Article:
FLAGSTAFF — A northern Arizona ski resort wants to expand services with night skiing and tubing, new chairlifts and mountain biking trails, and a zip line.

Arizona Snowbowl mountain resort, operating on 777 acres of public land since 1938 under a U.S. Forest Service permit, is crafting its new Master Development Plan addressing improvements within the existing boundaries of the resort as required by the Special Use Permit issued by the Coconino National Forest. The current plan, which included snowmaking, was approved in 2005 and is near completion.

A third-party analysis completed by SE Group, a mountain resort consulting firm, determined the comfortable carrying capacity at Snowbowl is currently 3,870 visitors per day; however, guest services, dining expectations and parking facilities are deficient.

“It’s not uncommon for guests to experience long food lines, a lack of seating in the lodges and insufficient restrooms,” said General Manager J.R. Murray. “We, too, want our guests to go home with fond memories of their time on the mountain. In order to achieve this, we are planning for a capacity of 4,500 people to provide a great experience on even the busiest holidays.”

As a result, Mountain Capital Partners, the Snowbowl management group, is conceptualizing new facilities and infrastructure within the resort’s boundaries: increasing space for guest services (including food and beverage, ticketing, rentals, lessons, retail) on-mountain plus additional space within the base area, adding parking for cars and buses, and a small medical clinic in the winter.

Plans also include two new chairlifts serving beginner and intermediate skiers and five additional trails accessible to snowmaking operations.

To provide safe, managed snow play activities, Snowbowl has identified the opportunity to provide a winter tubing facility on its lower, western slope. In addition, the mountain resort will work with the Flagstaff Dark Skies Coalition to incorporate acceptable lighting fixtures for evening skiing on lower elevation slopes during weekends and holidays.

“By offering limited night skiing on 1% of the mountain’s skiable acreage, we’ll be able to provide additional outdoor recreation opportunities for local youth and groups,” said Murray. “This will also help to disperse crowds and traffic as skiers stay later on the mountain.”

The resort said tourism figures show adventure seekers are flocking to northern Arizona in record numbers searching for new outlets to satisfy their craving for four-season outdoor recreation.

“More than half of Snowbowl’s visitors come from the Phoenix area in search of snow play activities in the winter and opportunities to bike, climb and hike through the national forest in the summer and fall,” said Murray.

Nearly 60 percent of Arizona residents in the 1st Congressional District participate in outdoor recreation.

“Currently, the scenic chairlift operates from May to mid-October, which is very popular, and we’re seeing a positive response to the additional activities like summer tubing and a bungee trampoline that were added last year, but guests arrive expecting more. We have the ability to support healthy lifestyles by offering additional features that keep people outdoors and active, enjoying and appreciating all that the Coconino National Forest has to offer,” Murray said.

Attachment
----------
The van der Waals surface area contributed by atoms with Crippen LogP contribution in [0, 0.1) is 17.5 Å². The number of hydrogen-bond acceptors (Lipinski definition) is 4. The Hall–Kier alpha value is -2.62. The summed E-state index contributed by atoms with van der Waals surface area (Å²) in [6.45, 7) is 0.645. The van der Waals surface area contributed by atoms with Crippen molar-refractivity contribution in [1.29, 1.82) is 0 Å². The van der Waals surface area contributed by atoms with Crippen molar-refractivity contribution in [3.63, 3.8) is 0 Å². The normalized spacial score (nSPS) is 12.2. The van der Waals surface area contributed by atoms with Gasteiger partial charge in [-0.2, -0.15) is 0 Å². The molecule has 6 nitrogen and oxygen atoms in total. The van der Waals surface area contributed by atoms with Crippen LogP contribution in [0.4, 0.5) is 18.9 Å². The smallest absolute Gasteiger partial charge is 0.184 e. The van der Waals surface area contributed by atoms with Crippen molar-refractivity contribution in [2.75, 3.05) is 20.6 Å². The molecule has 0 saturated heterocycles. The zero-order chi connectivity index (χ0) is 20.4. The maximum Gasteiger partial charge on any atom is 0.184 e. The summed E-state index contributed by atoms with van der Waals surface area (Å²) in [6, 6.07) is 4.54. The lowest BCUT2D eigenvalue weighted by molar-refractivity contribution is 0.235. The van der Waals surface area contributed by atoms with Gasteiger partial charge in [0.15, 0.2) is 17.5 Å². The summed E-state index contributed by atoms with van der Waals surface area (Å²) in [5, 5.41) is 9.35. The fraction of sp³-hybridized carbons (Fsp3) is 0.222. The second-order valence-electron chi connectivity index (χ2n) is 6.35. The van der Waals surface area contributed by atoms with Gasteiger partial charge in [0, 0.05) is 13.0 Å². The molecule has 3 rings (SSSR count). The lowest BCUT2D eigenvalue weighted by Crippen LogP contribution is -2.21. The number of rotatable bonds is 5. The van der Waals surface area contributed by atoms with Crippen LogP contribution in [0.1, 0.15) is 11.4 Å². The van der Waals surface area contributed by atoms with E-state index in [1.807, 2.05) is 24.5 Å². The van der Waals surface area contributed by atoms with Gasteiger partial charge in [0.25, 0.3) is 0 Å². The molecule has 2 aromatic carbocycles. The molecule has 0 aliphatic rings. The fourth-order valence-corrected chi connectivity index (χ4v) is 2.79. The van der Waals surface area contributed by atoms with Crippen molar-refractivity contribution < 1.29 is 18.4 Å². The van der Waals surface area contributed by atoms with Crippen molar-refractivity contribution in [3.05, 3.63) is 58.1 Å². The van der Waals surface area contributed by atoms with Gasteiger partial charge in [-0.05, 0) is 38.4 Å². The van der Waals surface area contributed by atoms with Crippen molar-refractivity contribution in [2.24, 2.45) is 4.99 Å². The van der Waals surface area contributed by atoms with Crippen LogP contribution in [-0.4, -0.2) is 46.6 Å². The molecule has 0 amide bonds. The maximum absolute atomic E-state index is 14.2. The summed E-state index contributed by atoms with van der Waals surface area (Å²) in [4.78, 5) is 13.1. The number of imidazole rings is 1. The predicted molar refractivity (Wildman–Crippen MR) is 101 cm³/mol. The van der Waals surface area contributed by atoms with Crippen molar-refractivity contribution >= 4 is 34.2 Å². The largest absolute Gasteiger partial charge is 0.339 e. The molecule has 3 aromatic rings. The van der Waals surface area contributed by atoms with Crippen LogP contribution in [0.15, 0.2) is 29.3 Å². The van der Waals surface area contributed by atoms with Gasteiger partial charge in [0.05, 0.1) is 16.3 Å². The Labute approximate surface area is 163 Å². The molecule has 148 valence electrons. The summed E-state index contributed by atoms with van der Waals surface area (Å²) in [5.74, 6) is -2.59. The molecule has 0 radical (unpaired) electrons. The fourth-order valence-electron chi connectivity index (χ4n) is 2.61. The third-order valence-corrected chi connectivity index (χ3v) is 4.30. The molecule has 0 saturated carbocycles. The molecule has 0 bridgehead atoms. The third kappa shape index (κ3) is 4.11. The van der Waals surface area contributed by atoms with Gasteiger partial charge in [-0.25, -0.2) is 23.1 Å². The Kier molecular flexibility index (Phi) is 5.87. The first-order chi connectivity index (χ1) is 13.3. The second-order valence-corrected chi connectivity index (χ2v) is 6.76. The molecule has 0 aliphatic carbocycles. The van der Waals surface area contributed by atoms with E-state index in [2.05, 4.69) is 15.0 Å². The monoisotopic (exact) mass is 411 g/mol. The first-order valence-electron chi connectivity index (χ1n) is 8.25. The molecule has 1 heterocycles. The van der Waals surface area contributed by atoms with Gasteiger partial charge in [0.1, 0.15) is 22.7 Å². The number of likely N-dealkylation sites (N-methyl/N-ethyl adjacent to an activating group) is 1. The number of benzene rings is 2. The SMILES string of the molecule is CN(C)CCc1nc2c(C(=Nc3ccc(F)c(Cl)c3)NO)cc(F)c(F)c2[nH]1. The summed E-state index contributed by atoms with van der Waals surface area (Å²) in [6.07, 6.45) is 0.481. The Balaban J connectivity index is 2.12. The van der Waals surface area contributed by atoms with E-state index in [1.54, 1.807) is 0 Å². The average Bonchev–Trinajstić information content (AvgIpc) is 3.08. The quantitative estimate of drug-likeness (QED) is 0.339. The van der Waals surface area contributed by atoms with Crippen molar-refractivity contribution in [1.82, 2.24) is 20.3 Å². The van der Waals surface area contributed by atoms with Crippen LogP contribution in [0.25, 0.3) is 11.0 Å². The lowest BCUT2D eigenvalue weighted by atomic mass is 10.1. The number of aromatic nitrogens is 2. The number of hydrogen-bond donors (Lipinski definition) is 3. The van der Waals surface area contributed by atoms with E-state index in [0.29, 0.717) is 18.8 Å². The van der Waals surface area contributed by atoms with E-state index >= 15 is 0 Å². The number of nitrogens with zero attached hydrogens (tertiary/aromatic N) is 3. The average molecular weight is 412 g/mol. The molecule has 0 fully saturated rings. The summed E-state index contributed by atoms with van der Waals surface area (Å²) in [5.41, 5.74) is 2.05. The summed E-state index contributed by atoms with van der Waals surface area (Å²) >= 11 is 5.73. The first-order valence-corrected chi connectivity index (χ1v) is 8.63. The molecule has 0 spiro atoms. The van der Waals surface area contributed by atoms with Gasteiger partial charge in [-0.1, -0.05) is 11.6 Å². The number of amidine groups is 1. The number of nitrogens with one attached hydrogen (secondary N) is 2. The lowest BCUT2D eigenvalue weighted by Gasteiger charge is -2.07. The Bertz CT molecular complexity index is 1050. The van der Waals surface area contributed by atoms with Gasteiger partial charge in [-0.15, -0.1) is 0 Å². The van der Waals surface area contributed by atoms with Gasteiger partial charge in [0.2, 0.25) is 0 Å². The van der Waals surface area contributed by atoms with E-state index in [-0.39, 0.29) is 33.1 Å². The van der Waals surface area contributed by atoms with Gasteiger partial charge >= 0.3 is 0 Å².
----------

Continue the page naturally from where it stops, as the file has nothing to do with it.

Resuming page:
To accommodate the growing demand, U.S. Agriculture Undersecretary Jim Hubbard, whose responsibility includes the oversight of the Forest Service, calls mountain resorts “lifelong partnerships” in the effort to provide recreational opportunities. Activities now common at other mountain resorts and conceptualized at Snowbowl include: mountain biking, mountain coaster, alpine slide, zip-line tours, expanded disc golf, a climbing wall and outdoor concerts.

The Alliance Bank Economic Policy Institute, with the W.A. Franke College of Business at Northern Arizona University, recently published a report estimating Snowbowl’s direct economic contribution to the region at more than $58 million annually. That stems from expenditures for payroll, operations and capital projects and supports more than 700 jobs.

“This past season we introduced two Community Benefit Days, which benefited the Northland Family Help Center and the National Forest Foundation. Our total philanthropic efforts from the 2018-19 season generated approximately $93,000 for nonprofit organizations. We envision a future where our partnerships continue to flourish as Snowbowl is involved in more local efforts. We are excited about brainstorming further outreach possibilities,” said Murray.

Snowbowl’s future plans also include provisions for forest restoration projects, including fuel reduction.

The mountain resort expects to submit its list of proposed projects to the Forest Service this summer. The National Environmental Policy Act process, which includes public input, is anticipated to begin this fall when detailed project plans have been completed. The earliest implementation of the proposed projects would occur in 2021.

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